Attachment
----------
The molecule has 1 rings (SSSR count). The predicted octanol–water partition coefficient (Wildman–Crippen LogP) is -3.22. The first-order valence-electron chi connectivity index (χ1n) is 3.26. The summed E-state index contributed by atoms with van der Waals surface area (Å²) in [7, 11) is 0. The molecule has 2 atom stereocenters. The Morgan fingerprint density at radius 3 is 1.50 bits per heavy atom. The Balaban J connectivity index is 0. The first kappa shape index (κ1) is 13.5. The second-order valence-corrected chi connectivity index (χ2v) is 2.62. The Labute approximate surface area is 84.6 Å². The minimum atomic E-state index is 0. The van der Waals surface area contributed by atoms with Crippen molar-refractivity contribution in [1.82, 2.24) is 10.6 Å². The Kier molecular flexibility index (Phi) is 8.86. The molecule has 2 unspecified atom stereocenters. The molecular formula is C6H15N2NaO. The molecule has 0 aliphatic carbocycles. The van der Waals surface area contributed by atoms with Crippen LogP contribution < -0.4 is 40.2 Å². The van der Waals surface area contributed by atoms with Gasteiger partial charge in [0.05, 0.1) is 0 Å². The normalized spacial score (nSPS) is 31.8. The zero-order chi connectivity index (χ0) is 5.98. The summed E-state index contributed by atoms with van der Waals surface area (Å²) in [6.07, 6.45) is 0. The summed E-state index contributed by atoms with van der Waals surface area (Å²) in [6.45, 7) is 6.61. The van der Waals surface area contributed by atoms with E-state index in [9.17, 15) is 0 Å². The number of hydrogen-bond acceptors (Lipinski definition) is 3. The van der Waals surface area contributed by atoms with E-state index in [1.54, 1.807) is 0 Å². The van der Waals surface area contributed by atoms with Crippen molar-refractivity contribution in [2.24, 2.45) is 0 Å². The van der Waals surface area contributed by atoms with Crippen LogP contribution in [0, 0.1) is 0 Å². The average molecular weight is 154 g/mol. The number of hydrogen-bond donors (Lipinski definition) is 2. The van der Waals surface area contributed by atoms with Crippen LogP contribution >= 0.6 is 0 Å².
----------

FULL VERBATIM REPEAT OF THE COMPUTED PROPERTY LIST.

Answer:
The molecule has 1 rings (SSSR count). The predicted octanol–water partition coefficient (Wildman–Crippen LogP) is -3.22. The first-order valence-electron chi connectivity index (χ1n) is 3.26. The summed E-state index contributed by atoms with van der Waals surface area (Å²) in [7, 11) is 0. The molecule has 2 atom stereocenters. The Morgan fingerprint density at radius 3 is 1.50 bits per heavy atom. The Balaban J connectivity index is 0. The first kappa shape index (κ1) is 13.5. The second-order valence-corrected chi connectivity index (χ2v) is 2.62. The Labute approximate surface area is 84.6 Å². The minimum atomic E-state index is 0. The van der Waals surface area contributed by atoms with Crippen molar-refractivity contribution in [1.82, 2.24) is 10.6 Å². The Kier molecular flexibility index (Phi) is 8.86. The molecule has 2 unspecified atom stereocenters. The molecular formula is C6H15N2NaO. The molecule has 0 aliphatic carbocycles. The van der Waals surface area contributed by atoms with Crippen LogP contribution < -0.4 is 40.2 Å². The van der Waals surface area contributed by atoms with Gasteiger partial charge in [0.05, 0.1) is 0 Å². The normalized spacial score (nSPS) is 31.8. The zero-order chi connectivity index (χ0) is 5.98. The summed E-state index contributed by atoms with van der Waals surface area (Å²) in [6.07, 6.45) is 0. The summed E-state index contributed by atoms with van der Waals surface area (Å²) in [6.45, 7) is 6.61. The van der Waals surface area contributed by atoms with E-state index in [9.17, 15) is 0 Å². The number of hydrogen-bond acceptors (Lipinski definition) is 3. The van der Waals surface area contributed by atoms with E-state index in [1.54, 1.807) is 0 Å². The van der Waals surface area contributed by atoms with Crippen molar-refractivity contribution in [2.24, 2.45) is 0 Å². The van der Waals surface area contributed by atoms with Crippen LogP contribution in [0, 0.1) is 0 Å². The average molecular weight is 154 g/mol. The number of hydrogen-bond donors (Lipinski definition) is 2. The van der Waals surface area contributed by atoms with Crippen LogP contribution >= 0.6 is 0 Å².